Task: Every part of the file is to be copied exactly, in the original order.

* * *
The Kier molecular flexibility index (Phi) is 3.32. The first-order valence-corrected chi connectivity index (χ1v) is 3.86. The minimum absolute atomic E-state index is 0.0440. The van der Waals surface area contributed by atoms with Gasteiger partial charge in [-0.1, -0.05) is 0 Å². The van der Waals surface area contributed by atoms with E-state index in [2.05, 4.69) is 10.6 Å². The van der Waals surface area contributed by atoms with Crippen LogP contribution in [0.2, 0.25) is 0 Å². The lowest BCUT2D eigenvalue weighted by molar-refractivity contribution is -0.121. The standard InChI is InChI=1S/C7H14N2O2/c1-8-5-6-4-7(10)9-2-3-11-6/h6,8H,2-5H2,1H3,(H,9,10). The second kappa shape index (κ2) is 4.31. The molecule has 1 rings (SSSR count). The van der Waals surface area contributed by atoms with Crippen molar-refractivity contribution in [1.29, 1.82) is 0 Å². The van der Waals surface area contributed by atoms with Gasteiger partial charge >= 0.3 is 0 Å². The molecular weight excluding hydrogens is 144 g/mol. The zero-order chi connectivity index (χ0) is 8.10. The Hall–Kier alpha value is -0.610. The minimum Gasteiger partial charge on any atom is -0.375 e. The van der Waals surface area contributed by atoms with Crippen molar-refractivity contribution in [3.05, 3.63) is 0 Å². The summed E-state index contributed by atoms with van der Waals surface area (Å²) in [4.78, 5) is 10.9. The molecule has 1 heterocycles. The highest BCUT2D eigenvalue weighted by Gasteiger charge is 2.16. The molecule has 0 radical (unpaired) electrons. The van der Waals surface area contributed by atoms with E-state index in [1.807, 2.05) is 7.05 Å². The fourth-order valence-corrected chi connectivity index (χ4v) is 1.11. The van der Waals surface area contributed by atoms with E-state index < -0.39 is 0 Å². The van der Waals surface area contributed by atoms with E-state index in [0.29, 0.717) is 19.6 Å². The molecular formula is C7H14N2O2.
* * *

The Kier molecular flexibility index (Phi) is 3.32. The first-order valence-corrected chi connectivity index (χ1v) is 3.86. The minimum absolute atomic E-state index is 0.0440. The van der Waals surface area contributed by atoms with Gasteiger partial charge in [-0.1, -0.05) is 0 Å². The van der Waals surface area contributed by atoms with E-state index in [2.05, 4.69) is 10.6 Å². The van der Waals surface area contributed by atoms with Crippen LogP contribution in [0.2, 0.25) is 0 Å². The lowest BCUT2D eigenvalue weighted by molar-refractivity contribution is -0.121. The standard InChI is InChI=1S/C7H14N2O2/c1-8-5-6-4-7(10)9-2-3-11-6/h6,8H,2-5H2,1H3,(H,9,10). The second kappa shape index (κ2) is 4.31. The molecule has 1 rings (SSSR count). The van der Waals surface area contributed by atoms with Crippen molar-refractivity contribution in [1.29, 1.82) is 0 Å². The van der Waals surface area contributed by atoms with Gasteiger partial charge >= 0.3 is 0 Å². The molecular weight excluding hydrogens is 144 g/mol. The zero-order chi connectivity index (χ0) is 8.10. The Hall–Kier alpha value is -0.610. The minimum Gasteiger partial charge on any atom is -0.375 e. The van der Waals surface area contributed by atoms with Crippen molar-refractivity contribution in [3.05, 3.63) is 0 Å². The summed E-state index contributed by atoms with van der Waals surface area (Å²) in [4.78, 5) is 10.9. The molecule has 1 heterocycles. The highest BCUT2D eigenvalue weighted by Gasteiger charge is 2.16. The molecule has 0 radical (unpaired) electrons. The van der Waals surface area contributed by atoms with E-state index in [1.807, 2.05) is 7.05 Å². The fourth-order valence-corrected chi connectivity index (χ4v) is 1.11. The van der Waals surface area contributed by atoms with E-state index < -0.39 is 0 Å². The van der Waals surface area contributed by atoms with E-state index in [0.29, 0.717) is 19.6 Å². The molecular formula is C7H14N2O2.